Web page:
Rules of engagement
I spent the last few weeks of term reading Gene Kemp's The Turbulent Term of Tyke Tiler to my class. It's a fabulous book and there's a line in it that really struck me.
"Why we gotter 'ave students?" Tyke and her classmates ask their teacher. "They can't keep quiet and then we get into trouble."
I sympathise. With both sides. Children, especially the well-behaved ones (which is the vast majority), deserve a teacher who is going to keep order and provide a safe space to learn. It therefore stands to reason that teachers - especially new ones - deserve a whole load of support in this.
It sounds obvious but the importance of classroom management cannot be overestimated. I know this because as a newly qualified teacher I severely underestimated it. Although my course tutors referred to the need to get the students to sit still and listen, I still secretly believed that if they liked me and my lessons were fun then everything else would probably just fall into place.
It didn't. Kids are not self-regulators. You can stage "Reflective Symmetry on Ice" in the classroom and it still won't stop them from carving grooves in the desk with their rulers. This took me a while to grasp. It wasn't a total disaster - nobody actually rioted - but in terms of rookie mistakes, I made some absolute howlers. I started talking before the pupils started listening, I was too informal with them and made too many jokes, I used to yell "stop shouting" without any trace of irony and I once told an eight-year-old off for being childish.
Luckily, I was in a school full of lovely, kind, experienced teachers who helped and encouraged me without undermining or taking me apart. By the time my second class arrived, I understood the importance of sweating the small stuff. As soon as I started pulling them up for tiny misdemeanours (fiddling with rulers, looking the wrong way), things improved dramatically.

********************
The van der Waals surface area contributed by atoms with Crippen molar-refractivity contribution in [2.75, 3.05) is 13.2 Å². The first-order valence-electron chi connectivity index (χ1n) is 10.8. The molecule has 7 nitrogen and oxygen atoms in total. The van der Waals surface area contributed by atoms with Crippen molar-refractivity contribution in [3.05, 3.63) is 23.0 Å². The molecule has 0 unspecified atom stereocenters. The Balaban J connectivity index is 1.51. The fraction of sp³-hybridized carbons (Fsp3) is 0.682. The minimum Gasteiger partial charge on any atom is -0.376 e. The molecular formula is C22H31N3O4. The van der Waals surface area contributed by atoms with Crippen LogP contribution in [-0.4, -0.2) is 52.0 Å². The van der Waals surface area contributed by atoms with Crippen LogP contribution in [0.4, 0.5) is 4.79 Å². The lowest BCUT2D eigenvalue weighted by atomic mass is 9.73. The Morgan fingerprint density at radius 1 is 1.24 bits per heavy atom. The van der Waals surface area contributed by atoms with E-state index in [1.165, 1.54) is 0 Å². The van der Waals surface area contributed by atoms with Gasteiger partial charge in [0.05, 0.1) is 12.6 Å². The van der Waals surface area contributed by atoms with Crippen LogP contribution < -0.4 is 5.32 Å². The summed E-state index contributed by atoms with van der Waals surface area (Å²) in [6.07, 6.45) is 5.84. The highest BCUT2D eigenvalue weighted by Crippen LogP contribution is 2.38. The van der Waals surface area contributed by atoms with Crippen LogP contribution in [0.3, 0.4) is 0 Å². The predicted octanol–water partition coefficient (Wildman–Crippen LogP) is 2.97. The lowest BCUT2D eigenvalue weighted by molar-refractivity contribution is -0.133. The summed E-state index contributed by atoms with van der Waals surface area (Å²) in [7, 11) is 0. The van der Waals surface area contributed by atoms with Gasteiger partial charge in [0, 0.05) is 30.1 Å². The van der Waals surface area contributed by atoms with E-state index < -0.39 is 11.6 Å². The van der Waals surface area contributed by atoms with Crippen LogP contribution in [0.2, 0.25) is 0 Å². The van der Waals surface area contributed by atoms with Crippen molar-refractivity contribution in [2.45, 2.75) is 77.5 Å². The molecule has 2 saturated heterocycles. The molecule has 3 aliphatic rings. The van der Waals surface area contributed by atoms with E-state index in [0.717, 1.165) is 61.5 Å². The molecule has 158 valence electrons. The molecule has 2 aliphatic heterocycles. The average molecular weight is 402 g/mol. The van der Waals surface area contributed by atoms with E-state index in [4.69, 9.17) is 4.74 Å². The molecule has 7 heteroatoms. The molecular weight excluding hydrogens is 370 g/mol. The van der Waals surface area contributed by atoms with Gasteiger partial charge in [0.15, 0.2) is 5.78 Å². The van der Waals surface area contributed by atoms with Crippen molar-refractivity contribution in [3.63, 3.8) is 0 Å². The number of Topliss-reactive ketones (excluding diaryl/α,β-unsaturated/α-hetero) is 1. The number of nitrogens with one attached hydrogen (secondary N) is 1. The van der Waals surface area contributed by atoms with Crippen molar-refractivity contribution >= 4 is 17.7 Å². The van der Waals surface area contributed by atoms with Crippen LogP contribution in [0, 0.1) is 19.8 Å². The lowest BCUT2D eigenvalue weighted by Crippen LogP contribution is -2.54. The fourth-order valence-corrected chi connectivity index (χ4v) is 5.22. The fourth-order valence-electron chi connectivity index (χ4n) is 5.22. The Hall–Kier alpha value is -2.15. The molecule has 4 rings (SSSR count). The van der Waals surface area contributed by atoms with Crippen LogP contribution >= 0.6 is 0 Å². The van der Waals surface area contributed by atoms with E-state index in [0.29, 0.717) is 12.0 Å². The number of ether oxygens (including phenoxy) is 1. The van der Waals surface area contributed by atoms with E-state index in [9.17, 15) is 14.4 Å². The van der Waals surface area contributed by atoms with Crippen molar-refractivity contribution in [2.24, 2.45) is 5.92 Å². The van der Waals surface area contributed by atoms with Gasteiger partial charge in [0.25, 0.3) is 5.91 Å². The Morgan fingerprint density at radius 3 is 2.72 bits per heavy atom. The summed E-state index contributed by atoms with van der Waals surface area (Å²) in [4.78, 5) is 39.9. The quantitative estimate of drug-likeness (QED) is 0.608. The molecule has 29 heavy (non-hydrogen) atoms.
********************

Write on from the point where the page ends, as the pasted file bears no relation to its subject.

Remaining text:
You never totally crack it, though. The battle for behaviour is more Hundred Years War than Charge of the Light Brigade.
Of course, if you're struggling you should always ask for help. The prescription is often to watch other teachers in action, although the danger is that really great teachers make it look easy. The better they are, the harder it is to spot the cues. What you can do is harness the power of these teachers to help your own cause. Stand by them in assembly, ask them to pop into your classroom and glare at offenders; essentially, create your own behaviour Gruffalo.
Find out what works for you and your children: grab their attention with stories, de-escalate tension with humour, stand on your head if that helps, but remember that it's your classroom and you're in charge. If you want to win their hearts and minds, you have to get them to put their rulers down first.
Jo Brighouse is a primary school teacher in the Midlands